Why Triathlon? (Or ‘How Disability Helps Me Tap Into the Essence of my Humanity’)

Barrie Triathlon Map

If you’ve been following along this week, or if you saw the video of us out training, you may be wondering why we would go to so much effort to do something so few people even attempt?

Why would we put so much time and effort and money and energy into this when there are so many other important things happening in life?

I guess there’s a few reasons for this, and they all boil down to one simple truth: being disabled doesn’t make us any less human – instead, it often causes us to be even more aware of our human drives, desires and needs.

For instance, we all share a very human drive to push ourselves – to see just how far we can go and how much we can accomplish. And being disabled doesn’t necessarily stop that from being the case! In fact, since the nature of my disability means that I essentially can never push myself physically, it means that there is a greater desire to push myself when I can. And Trevor will tell you that I can be extremely competitive!

The second reason is the need to connect with nature. I love being outside – and the more things we need to train for the more time I get to spend outside. Obviously there are loads of health benefits from being outside – the fresh air, the vitamin D, not to mention being away from my devices. More and more research is demonstrating that time outside is one of the biggest needs in our 21st century, device-driven, climate-controlled world. It’s part of how we remember that we are human. And I can’t really get outside on my own, so this is a fabulous way to get out and enjoy nature.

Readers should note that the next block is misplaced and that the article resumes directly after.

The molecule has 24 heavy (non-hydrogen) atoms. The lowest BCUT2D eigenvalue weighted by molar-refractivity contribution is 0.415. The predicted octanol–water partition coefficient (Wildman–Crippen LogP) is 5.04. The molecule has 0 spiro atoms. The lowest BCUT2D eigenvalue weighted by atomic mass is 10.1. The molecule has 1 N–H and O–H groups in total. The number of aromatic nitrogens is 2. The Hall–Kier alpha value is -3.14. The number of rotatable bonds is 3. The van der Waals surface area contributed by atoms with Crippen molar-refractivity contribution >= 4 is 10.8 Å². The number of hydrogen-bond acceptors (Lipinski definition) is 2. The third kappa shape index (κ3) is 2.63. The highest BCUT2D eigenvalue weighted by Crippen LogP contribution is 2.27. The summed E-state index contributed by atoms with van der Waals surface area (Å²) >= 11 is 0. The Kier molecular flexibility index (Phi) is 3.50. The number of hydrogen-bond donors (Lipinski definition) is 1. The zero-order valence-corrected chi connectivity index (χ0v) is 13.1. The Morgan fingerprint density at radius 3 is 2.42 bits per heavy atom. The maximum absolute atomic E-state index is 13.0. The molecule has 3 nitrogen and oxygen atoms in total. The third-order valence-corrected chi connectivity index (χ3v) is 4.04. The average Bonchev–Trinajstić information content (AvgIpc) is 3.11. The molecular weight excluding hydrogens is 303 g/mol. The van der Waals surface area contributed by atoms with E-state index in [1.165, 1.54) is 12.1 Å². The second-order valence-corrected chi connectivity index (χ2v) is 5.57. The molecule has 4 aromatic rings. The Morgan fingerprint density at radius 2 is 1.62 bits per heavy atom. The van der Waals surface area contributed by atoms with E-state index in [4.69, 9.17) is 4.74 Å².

But there’s more than that. There’s something about movement – even when my muscles can’t engage – that is remarkably essential to the way we as humans are created. So whether I’m swinging in one of the accessible swings at the park downtown or Trevor’s running me or biking me or swimming with me, the movement reconnects me and grounds me, lowering my anxiety levels, decreasing depression and increasing my sense of wholeness. Like the sense of exhilaration that many feel when they go on a roller coaster, I come back from our training feeling more like things are right with my world.

Better yet, this movement now requires that I be connected with community – another core element of how we were meant to live as human beings. I can’t swing myself on the swing, but the feel of someone else pushing from behind creates a sense of connection. Feeling Trevor towing me forward in the boat, pulling me in the bike or pushing me as he runs creates that same sense of connection. And when we get to run with the Barrie Runninjas or the myTeamTriumph crew then so much the better, because with one person I’m part of a team, but with a group of people I am truly part of community!

So, race day is in just two days! Sunday, August 12th, 2018 at the Barrie Waterfront. Details can be found at www.barrietri.ca if you’d like to come out and cheer us on!

And if you’d like to donate to help create more opportunities for disabled individuals to participate in accessible racing, please visit my GoFundMe page!

Image Source: http://www.barrietri.ca

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